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OMF File
Optical Recorder
Optical Sound Track
Ornament Sound...
Out of Phase
Over Modulation


From Chace Audio

In audio post-production, a one-light refers to a videotape work cassette or digitized video file made during a specific type of film-to-video telecine transfer. Generally sourced from a pre-print element, (such as an interpositive or internegative), this transfer creates a frame-for-frame representation of each film reel in its entirety, including all head and tail leader. It should include two window burn-ins: one with the video time code and the other with a foot + frames counter.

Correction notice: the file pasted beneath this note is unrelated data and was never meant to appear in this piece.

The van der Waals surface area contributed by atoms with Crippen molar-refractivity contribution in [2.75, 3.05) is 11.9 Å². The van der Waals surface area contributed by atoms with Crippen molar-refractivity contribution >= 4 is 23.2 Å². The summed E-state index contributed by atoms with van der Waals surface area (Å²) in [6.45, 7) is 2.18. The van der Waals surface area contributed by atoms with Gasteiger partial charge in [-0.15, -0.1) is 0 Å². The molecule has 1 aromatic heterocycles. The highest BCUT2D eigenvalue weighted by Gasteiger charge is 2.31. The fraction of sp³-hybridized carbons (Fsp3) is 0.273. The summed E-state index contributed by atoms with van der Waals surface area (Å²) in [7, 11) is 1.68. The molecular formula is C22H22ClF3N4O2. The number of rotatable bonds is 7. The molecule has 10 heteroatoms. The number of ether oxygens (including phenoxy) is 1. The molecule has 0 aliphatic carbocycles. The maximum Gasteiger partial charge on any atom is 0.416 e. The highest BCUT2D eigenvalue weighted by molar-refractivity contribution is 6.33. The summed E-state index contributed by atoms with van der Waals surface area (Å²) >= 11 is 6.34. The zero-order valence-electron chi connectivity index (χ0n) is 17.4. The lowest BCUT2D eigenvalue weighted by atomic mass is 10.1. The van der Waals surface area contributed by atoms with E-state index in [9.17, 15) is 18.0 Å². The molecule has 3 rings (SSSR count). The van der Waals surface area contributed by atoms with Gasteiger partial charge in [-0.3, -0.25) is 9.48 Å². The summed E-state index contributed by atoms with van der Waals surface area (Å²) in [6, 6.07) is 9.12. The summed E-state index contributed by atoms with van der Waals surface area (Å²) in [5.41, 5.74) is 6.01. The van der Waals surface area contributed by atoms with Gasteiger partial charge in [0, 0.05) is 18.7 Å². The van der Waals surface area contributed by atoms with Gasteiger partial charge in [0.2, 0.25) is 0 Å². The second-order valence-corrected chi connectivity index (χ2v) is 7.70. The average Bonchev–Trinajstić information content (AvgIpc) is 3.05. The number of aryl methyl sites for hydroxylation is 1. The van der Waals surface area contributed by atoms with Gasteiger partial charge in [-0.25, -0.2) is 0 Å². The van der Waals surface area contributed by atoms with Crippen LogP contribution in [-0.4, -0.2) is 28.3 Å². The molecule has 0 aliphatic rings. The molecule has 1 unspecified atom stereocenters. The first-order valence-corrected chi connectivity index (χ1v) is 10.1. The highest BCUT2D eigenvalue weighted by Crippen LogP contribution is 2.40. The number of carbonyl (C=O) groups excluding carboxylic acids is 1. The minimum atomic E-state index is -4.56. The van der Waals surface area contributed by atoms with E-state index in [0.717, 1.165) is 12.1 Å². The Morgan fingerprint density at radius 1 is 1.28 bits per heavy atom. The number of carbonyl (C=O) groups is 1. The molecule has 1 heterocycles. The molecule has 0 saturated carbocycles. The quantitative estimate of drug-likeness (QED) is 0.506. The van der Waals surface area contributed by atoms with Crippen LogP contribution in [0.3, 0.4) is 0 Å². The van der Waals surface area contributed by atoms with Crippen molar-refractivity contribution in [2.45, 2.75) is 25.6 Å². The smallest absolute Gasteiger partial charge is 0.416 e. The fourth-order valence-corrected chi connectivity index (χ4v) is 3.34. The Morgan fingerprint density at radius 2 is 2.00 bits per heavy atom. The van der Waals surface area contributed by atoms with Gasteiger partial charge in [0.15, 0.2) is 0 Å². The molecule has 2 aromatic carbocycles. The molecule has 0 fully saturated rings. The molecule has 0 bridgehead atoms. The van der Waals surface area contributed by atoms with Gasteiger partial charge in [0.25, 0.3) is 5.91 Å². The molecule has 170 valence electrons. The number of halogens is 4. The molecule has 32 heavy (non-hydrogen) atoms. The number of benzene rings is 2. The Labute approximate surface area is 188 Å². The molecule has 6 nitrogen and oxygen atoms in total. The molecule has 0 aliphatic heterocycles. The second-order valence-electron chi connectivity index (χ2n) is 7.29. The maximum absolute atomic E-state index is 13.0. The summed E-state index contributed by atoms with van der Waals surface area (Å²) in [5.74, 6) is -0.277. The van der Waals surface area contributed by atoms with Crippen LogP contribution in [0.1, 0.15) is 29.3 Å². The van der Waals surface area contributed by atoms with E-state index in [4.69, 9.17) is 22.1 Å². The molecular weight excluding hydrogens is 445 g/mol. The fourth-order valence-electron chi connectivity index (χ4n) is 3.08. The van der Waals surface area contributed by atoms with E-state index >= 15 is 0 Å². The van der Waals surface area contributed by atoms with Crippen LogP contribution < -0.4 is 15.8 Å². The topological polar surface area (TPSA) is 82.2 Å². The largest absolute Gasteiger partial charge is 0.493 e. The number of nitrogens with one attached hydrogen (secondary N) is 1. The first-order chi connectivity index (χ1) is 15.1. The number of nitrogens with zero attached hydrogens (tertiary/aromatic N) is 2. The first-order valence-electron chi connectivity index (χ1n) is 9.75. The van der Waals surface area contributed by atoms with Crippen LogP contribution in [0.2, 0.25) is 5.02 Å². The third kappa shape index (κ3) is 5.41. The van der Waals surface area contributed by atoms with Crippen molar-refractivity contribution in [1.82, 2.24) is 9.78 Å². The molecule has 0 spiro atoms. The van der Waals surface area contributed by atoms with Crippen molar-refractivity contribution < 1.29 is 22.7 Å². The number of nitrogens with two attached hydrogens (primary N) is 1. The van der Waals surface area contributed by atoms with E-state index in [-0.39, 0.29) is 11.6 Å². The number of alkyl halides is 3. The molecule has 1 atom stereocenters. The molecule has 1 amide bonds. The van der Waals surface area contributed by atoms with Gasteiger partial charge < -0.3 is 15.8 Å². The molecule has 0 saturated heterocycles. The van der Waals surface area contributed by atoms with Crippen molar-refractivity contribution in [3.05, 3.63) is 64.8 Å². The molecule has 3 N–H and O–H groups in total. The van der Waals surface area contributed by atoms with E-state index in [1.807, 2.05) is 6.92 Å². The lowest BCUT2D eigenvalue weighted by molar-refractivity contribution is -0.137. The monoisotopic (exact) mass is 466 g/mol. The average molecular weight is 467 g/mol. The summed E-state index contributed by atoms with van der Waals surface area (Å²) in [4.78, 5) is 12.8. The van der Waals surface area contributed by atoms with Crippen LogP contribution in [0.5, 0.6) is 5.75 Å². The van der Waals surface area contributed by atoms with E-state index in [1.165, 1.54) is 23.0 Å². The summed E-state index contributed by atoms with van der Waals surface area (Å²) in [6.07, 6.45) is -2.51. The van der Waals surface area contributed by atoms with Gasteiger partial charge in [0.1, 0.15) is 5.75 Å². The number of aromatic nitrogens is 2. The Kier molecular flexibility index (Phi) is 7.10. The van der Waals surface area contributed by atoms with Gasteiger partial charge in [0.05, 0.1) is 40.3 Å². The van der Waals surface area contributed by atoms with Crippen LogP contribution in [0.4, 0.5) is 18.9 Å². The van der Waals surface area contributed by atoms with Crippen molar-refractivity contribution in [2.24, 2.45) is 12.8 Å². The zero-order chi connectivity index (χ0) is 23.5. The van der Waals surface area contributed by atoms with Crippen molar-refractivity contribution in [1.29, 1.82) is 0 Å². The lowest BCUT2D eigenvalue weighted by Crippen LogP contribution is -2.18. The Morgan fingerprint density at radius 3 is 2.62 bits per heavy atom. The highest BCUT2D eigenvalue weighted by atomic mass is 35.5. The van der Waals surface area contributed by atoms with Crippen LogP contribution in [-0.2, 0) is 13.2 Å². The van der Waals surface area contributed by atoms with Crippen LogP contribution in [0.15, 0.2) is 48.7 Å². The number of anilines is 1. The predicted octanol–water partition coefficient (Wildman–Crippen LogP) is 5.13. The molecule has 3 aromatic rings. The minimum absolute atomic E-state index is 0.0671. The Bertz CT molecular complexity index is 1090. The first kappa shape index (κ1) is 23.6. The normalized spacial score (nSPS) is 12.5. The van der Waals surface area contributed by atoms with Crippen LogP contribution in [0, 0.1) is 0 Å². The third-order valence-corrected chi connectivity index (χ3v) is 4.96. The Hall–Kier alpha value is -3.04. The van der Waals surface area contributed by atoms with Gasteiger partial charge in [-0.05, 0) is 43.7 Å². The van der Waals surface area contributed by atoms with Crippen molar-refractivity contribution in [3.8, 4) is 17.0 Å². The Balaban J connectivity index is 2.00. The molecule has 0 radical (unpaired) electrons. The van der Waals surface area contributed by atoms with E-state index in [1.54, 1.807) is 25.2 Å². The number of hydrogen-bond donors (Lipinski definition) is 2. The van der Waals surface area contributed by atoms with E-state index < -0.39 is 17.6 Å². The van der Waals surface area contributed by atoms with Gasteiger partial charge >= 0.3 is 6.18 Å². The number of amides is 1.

Using a one-light as picture reference, an engineer can sync audio to the time code of the video and perform all of his or her work in the digital realm. Once completed, the audio can be converted back to film speed and used to create mags or optical soundtrack negatives that will sync perfectly with the film picture element.

Although the term one-light has come to refer to the videocassette or digitized video file that results from the telecine transfer, the name derives from the process itself. To save time and money, a one-light transfer is created using a single exposure, (or one-light), without concern for color and lighting balance. While this sacrifices some image quality as individual scenes have not been color-corrected, it enables the telecine operator to complete the transfer as quickly and inexpensively as possible.